AADC deficiency is a fatal, ultra-rare genetic disorder that causes severe disability and suffering from the first months of life, affecting every aspect of life – physical, mental, and behavioral. The suffering of children with AADC deficiency is exacerbated by episodes of distressing seizure-like oculogyric crises, which can happen daily and last for hours, causing the eyes to roll up in the head, frequent vomiting, behavioural problems, difficulty sleeping, and life-threatening complications such as respiratory infections and gastrointestinal problems.
There are no effective treatments for AADC deficiency, and the lives of affected children are highly medicalized, sometimes involving many different medications to help manage symptoms, ongoing physical, occupational and speech therapy, and interventions, including surgery, to manage potentially life-threatening complications (infections, severe feeding and breathing problems and scoliosis).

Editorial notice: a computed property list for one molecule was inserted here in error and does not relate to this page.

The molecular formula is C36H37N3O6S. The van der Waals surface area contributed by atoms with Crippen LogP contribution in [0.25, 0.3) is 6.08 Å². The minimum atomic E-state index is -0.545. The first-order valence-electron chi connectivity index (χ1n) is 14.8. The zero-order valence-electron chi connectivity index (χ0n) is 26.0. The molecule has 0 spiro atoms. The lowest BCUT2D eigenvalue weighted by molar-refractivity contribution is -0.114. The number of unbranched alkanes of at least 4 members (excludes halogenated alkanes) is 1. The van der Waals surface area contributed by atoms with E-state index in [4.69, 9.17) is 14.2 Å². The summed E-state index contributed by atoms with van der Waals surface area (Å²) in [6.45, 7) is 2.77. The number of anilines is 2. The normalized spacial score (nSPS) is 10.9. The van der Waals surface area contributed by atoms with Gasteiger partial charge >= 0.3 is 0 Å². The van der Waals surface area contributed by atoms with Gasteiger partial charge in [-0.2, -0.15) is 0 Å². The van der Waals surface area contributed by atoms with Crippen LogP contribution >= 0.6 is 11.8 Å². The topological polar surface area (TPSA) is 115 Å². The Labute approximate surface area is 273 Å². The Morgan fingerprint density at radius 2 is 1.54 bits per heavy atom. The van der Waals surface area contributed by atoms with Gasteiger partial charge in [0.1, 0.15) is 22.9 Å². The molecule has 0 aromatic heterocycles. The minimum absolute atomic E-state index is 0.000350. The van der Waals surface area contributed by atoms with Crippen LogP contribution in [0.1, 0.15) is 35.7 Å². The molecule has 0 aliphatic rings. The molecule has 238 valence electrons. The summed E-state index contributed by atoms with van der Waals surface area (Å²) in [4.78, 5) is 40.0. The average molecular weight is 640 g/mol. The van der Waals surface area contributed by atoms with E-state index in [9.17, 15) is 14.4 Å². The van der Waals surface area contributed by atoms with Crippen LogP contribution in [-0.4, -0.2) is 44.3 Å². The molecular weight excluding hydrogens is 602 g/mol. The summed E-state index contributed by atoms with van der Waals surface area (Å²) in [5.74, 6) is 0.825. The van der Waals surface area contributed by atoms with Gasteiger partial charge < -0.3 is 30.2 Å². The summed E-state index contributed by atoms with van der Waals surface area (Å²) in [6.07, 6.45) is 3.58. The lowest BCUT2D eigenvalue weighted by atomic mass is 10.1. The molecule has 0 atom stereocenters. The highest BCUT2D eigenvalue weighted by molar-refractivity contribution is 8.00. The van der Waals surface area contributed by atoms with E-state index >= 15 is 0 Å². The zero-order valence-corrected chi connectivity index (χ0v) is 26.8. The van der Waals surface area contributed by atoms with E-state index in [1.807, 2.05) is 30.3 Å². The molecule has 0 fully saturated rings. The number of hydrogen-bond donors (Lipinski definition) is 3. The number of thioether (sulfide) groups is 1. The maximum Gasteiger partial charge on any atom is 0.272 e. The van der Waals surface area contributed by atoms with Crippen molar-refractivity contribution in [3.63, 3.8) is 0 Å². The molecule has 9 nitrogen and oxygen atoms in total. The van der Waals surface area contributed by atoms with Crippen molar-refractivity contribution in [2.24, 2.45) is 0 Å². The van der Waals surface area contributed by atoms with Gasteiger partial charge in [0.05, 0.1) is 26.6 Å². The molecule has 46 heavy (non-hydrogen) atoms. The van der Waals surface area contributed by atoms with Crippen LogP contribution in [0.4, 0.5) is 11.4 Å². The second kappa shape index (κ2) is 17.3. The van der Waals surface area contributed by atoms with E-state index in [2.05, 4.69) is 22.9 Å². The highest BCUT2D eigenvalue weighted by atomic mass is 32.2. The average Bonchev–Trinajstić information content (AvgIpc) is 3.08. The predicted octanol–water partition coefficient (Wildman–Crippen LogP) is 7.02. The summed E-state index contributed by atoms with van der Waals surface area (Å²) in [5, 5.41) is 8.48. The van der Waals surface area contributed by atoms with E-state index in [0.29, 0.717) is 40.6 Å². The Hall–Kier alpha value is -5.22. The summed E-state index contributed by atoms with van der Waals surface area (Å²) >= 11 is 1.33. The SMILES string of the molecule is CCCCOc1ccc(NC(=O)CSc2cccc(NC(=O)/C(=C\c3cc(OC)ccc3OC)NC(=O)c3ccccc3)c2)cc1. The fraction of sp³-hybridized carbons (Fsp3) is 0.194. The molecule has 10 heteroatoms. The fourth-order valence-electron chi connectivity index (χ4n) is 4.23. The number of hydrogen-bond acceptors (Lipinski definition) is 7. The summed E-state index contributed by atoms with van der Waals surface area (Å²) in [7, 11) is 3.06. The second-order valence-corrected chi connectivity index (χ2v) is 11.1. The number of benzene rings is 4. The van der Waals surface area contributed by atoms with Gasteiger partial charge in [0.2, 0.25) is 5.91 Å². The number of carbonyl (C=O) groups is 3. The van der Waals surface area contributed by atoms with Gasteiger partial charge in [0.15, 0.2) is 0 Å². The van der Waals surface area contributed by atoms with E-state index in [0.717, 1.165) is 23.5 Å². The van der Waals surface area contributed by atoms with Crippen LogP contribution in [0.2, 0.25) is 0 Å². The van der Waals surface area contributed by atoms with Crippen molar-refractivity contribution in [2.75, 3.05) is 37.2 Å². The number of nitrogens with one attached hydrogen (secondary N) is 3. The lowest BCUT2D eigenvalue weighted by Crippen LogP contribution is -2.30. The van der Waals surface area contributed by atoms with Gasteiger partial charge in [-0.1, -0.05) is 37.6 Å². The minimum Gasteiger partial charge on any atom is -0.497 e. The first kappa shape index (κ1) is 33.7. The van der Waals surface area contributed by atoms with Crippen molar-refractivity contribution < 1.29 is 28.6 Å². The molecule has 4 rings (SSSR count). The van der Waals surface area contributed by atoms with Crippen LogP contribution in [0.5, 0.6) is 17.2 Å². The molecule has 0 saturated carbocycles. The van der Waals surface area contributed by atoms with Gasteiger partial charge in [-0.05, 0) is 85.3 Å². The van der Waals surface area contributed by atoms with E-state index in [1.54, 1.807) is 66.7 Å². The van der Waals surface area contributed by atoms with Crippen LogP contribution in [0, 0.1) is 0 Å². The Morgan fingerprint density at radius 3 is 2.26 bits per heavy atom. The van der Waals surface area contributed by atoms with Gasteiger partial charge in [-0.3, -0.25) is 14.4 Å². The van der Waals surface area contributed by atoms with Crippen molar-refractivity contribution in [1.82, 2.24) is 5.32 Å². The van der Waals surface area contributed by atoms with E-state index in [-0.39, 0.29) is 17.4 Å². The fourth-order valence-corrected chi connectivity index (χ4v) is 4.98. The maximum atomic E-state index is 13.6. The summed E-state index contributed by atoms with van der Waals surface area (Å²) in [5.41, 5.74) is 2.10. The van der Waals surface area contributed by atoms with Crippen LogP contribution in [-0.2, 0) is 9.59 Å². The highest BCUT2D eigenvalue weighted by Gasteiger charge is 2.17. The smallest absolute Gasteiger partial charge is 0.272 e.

While several diagnostic tests for AADC deficiency are available, the condition remains largely undiagnosed or misdiagnosed for other conditions with similar symptoms, such as cerebral palsy and some forms of epilepsy.